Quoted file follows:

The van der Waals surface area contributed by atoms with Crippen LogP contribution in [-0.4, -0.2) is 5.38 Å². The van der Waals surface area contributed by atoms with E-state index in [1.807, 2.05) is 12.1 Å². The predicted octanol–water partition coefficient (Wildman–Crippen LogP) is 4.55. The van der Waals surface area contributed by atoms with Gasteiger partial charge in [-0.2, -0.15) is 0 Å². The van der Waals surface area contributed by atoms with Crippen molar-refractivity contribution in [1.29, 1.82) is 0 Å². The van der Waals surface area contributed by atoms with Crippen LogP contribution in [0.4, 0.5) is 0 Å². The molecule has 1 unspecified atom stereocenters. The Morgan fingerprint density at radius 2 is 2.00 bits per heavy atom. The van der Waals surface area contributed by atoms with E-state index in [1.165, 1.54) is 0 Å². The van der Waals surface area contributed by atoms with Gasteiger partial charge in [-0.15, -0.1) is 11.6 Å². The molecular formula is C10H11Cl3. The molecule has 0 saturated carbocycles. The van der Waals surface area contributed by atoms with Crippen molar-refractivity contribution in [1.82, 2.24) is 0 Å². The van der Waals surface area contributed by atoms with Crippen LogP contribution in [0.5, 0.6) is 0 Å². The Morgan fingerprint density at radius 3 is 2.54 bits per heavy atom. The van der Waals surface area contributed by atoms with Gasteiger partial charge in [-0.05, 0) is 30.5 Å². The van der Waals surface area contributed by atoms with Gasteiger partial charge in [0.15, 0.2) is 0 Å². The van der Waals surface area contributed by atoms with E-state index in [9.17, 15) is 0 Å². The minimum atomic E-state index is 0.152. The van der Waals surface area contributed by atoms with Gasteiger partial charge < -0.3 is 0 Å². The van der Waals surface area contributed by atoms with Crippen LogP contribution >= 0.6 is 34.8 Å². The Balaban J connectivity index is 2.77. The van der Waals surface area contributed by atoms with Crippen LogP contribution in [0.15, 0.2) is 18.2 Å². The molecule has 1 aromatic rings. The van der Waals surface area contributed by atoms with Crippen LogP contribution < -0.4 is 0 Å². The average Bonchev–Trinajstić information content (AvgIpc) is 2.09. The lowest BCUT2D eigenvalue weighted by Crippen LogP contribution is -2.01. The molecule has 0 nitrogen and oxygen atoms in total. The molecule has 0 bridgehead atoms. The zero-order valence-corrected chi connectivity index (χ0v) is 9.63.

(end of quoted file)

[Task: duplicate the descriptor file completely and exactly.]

The van der Waals surface area contributed by atoms with Crippen LogP contribution in [-0.4, -0.2) is 5.38 Å². The van der Waals surface area contributed by atoms with E-state index in [1.807, 2.05) is 12.1 Å². The predicted octanol–water partition coefficient (Wildman–Crippen LogP) is 4.55. The van der Waals surface area contributed by atoms with Gasteiger partial charge in [-0.2, -0.15) is 0 Å². The van der Waals surface area contributed by atoms with Crippen molar-refractivity contribution in [1.29, 1.82) is 0 Å². The van der Waals surface area contributed by atoms with Crippen LogP contribution in [0.4, 0.5) is 0 Å². The molecule has 1 unspecified atom stereocenters. The Morgan fingerprint density at radius 2 is 2.00 bits per heavy atom. The van der Waals surface area contributed by atoms with E-state index in [1.165, 1.54) is 0 Å². The van der Waals surface area contributed by atoms with Gasteiger partial charge in [-0.15, -0.1) is 11.6 Å². The molecular formula is C10H11Cl3. The molecule has 0 saturated carbocycles. The van der Waals surface area contributed by atoms with Crippen molar-refractivity contribution in [1.82, 2.24) is 0 Å². The van der Waals surface area contributed by atoms with Crippen LogP contribution in [0.5, 0.6) is 0 Å². The Morgan fingerprint density at radius 3 is 2.54 bits per heavy atom. The van der Waals surface area contributed by atoms with Gasteiger partial charge in [-0.05, 0) is 30.5 Å². The van der Waals surface area contributed by atoms with Gasteiger partial charge in [0.15, 0.2) is 0 Å². The van der Waals surface area contributed by atoms with E-state index in [9.17, 15) is 0 Å². The minimum atomic E-state index is 0.152. The van der Waals surface area contributed by atoms with Gasteiger partial charge < -0.3 is 0 Å². The van der Waals surface area contributed by atoms with Crippen LogP contribution >= 0.6 is 34.8 Å². The Balaban J connectivity index is 2.77. The van der Waals surface area contributed by atoms with Crippen LogP contribution in [0.15, 0.2) is 18.2 Å². The molecule has 1 aromatic rings. The van der Waals surface area contributed by atoms with Crippen LogP contribution < -0.4 is 0 Å². The average Bonchev–Trinajstić information content (AvgIpc) is 2.09. The lowest BCUT2D eigenvalue weighted by Crippen LogP contribution is -2.01. The molecule has 0 nitrogen and oxygen atoms in total. The molecule has 0 bridgehead atoms. The zero-order valence-corrected chi connectivity index (χ0v) is 9.63.